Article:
The mitral valve is then accessed through the apical incision. To better expose the mitral valve, a malleable retractor is used to retract the septum and a floppy sucker is passed between the anterior and posterior leaflet of the valve. The midpoint (equidistant from the two commissures) of the free edge of the anterior leaflet is identified, and the posterior leaflet is exposed. The midpoints of P2 and A2 are then sutured together using a 4-0 Prolene mattress suture buttressed with a felt pledget. The suture is placed approximately 5 mm from the free edge of the leaflets. The LVAD is then connected and secured in the standard fashion by passing sutures through the apical connector sewing ring and seating the apical connector in the LV apex. The LVAD is then attached to the apical connector and secured. The LVAD is positioned in the pericardium (HVAD, HeartWare, Framingham, MA) or preperitoneal pocket (Heartmate II, Thoratec Corp., Pleasanton, CA), and the driveline is tunneled and brought out in the right upper quadrant.
A partial occlusion clamp is then placed on the ascending aorta and an aortotomy is created. The distal anastomosis is then constructed between the outflow graft and the ascending aorta in an end to side fashion using running 4-0 Prolene suture. The outflow graft is then clamped and the partial occlusion clamp is released. Meticulous hemostasis is assured at the suture line. The outflow graft is then secured to the assist device. After deairing maneuvers, full VAD support is initiated and the patient is weaned from CPB. Transesophageal echo is then used to assess the degree of MR, mitral stenosis (MS), and ventricular function.
2.2. Data Collection
The study included 19 consecutive patients who underwent LVAD implantation with concomitant transapical edge-to-edge mitral valve repair between March 21, 2011, and August 31, 2011, at the University of Chicago. All data was collected retrospectively, and use of the data is consistent with the regulations of the University of Chicago’s Institutional Review Board. Demographic and clinical characteristics are included in Table 1. Clinical data include preoperative ejection fraction, post- and preoperative pulmonary arterial pressures (PAP), cardiopulmonary bypass time, post- and preoperative mitral regurgitation severity, endotracheal CO2, and LVAD pulse index.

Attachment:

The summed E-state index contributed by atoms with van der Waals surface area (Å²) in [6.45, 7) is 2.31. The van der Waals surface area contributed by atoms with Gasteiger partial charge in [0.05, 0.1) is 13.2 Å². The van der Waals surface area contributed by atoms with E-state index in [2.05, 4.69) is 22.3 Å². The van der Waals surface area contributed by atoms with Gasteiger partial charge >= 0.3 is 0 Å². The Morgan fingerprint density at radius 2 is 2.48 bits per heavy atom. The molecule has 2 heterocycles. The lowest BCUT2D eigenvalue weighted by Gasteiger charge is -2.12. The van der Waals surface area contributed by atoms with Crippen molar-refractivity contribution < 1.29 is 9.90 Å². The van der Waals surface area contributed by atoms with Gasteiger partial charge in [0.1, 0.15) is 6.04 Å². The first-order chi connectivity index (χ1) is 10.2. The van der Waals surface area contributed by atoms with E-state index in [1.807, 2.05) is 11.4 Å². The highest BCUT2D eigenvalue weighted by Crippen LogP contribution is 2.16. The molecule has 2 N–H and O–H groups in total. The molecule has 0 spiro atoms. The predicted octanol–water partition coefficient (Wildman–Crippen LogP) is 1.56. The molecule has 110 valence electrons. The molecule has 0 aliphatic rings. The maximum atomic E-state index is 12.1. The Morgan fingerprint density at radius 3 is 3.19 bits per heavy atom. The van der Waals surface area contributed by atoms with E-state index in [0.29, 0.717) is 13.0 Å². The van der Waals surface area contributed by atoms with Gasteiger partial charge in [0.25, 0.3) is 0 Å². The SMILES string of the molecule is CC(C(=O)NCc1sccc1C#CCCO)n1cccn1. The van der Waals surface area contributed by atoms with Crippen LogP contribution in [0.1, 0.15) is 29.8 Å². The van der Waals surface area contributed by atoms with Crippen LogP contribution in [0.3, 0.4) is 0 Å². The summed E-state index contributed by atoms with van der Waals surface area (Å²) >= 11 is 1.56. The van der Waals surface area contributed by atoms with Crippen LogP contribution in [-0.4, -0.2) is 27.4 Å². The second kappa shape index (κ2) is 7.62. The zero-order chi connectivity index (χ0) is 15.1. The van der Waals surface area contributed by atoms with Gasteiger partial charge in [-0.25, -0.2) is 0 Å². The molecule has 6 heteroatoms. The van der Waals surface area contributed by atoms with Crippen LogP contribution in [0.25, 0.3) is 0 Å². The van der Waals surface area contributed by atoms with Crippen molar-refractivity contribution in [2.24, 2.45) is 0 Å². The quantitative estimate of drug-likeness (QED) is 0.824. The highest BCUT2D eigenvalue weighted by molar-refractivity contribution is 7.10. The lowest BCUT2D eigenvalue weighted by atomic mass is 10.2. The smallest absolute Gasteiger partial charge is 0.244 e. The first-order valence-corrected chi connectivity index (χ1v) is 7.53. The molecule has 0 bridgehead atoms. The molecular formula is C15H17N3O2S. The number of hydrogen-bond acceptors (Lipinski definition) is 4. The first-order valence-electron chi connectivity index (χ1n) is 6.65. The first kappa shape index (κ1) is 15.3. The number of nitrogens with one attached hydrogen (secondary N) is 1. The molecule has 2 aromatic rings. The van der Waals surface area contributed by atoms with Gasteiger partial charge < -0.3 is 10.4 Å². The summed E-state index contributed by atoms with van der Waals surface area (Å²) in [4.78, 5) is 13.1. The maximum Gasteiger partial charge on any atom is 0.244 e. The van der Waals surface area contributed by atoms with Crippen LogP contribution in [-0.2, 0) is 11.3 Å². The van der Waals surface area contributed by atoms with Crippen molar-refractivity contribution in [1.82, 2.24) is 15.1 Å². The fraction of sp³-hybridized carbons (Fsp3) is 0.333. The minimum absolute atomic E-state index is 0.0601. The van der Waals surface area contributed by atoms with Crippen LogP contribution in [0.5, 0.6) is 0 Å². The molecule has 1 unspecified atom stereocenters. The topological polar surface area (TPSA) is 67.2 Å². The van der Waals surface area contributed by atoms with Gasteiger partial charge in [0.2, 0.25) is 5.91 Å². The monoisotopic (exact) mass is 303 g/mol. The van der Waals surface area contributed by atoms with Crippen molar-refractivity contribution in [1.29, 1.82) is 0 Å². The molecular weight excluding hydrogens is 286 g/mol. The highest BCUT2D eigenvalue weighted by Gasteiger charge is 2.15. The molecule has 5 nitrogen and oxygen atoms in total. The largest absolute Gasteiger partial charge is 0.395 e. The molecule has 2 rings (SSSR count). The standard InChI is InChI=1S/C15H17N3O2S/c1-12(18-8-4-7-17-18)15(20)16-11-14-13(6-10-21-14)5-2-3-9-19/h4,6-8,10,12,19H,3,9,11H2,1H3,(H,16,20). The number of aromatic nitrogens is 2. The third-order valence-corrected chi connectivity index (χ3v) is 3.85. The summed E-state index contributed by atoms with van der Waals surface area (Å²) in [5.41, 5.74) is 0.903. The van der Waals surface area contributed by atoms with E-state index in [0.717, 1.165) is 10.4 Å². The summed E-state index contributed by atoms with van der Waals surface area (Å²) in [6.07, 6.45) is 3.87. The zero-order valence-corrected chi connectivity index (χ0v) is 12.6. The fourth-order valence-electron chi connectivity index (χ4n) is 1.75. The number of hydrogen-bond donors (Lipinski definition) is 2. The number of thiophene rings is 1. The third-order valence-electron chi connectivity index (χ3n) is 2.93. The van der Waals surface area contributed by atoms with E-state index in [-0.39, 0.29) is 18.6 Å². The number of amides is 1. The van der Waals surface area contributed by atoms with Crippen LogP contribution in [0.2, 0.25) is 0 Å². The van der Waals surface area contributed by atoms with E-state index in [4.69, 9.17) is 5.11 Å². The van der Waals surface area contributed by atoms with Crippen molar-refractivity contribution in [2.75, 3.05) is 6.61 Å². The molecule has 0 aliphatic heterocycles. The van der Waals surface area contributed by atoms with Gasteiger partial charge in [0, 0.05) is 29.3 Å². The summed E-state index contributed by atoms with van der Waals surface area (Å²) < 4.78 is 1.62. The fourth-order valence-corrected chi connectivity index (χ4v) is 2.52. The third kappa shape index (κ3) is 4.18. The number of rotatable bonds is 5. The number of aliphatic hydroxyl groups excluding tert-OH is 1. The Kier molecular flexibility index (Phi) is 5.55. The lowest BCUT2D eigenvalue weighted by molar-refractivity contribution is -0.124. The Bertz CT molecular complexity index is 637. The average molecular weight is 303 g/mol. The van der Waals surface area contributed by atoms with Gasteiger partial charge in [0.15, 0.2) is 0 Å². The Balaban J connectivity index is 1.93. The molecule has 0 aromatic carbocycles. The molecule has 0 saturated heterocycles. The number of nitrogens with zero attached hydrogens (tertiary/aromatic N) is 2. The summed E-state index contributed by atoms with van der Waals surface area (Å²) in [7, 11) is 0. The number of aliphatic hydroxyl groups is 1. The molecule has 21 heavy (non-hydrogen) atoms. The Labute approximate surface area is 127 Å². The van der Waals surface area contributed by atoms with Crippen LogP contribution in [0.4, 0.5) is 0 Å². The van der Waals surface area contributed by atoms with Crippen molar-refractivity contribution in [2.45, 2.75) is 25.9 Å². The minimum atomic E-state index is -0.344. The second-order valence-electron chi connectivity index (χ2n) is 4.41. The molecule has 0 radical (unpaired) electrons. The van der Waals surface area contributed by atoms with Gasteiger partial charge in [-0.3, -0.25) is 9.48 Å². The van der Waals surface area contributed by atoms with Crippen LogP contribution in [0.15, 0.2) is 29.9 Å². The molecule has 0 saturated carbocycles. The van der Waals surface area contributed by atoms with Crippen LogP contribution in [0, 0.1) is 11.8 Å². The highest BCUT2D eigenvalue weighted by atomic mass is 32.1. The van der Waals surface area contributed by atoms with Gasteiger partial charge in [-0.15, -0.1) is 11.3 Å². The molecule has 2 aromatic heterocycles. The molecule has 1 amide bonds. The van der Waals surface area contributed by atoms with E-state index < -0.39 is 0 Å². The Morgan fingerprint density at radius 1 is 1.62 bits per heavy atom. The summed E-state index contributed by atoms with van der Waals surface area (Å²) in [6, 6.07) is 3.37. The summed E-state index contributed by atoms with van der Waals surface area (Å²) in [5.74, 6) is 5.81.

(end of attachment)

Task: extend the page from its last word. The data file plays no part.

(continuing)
Relevant preoperative and postoperative clinical data are included in Table 2. Each of the 19 patients in this series experienced an improvement from moderate-to-severe MR to trace/trivial-to-mild MR. Sixteen (84.2%) of the 19 patients left the OR with 0 or level 1+ MR, and 14 (73.7%) of the 19 patients experienced at least a 3rd grade reduction in MR severity. None of the patients had measurable mitral valve stenosis. Further, there was a measureable decrease in postoperative PAPs. Before the LVAD insertion and MV repair, the mean PAP of 57/28 ± 9/5 mmHg and postoperatively the PAP average dropped to 44/22 ± 14/5 mmHg. Average LOS was 21 ± 10 days.
This report describes an early experience with edge-to-edge mitral valve repair in patients undergoing LVAD implantation. The described technique offers a simple method of correcting MR. Other authors have described using an edge-to-edge repair via a transaortic approach [4, 5] and via an LV aneurysm .
The transapical approach described here requires only a single atrial cannulation without the need for additional dissection, cardiotomy, or application of a cross-clamp. Given its simplicity, the approach may promote a more aggressive correction of concomitant MR. This method is unlikely to be suitable for all patients. In particular, it is not suitable for patients with complex mitral valve disease. Rather it should be reserved for cases where LV dysfunction is the predominant mechanism of lacking coaptation of the mitral leaflets. Further, in our brief experience, we have repaired the valve both before and after the placement of pledgeted apical sutures, and we have found that placing the pledgets first serves to tent open the ventriculotomy and improves the exposure to the mitral valve.
Previous studies have demonstrated that MR improves with LVAD support . Early findings here, however, suggest that this MVR approach may provide an even more significant reduction in MR. Thus, in early experience, edge-to-edge repair offers an efficient method of mitral valve repair in appropriate patients undergoing LVAD implantation without adding significant time or complexity to the procedure. Additional followup, however, is needed to more fully assess the long-term hemodynamic and clinical implications of the approach and to compare these findings with a control group.
Conflict of Interests
Dr. Jeevanandam is a Consultant for Thoratec Corporation and HeartWare. All other authors have no conflict of interests to disclose.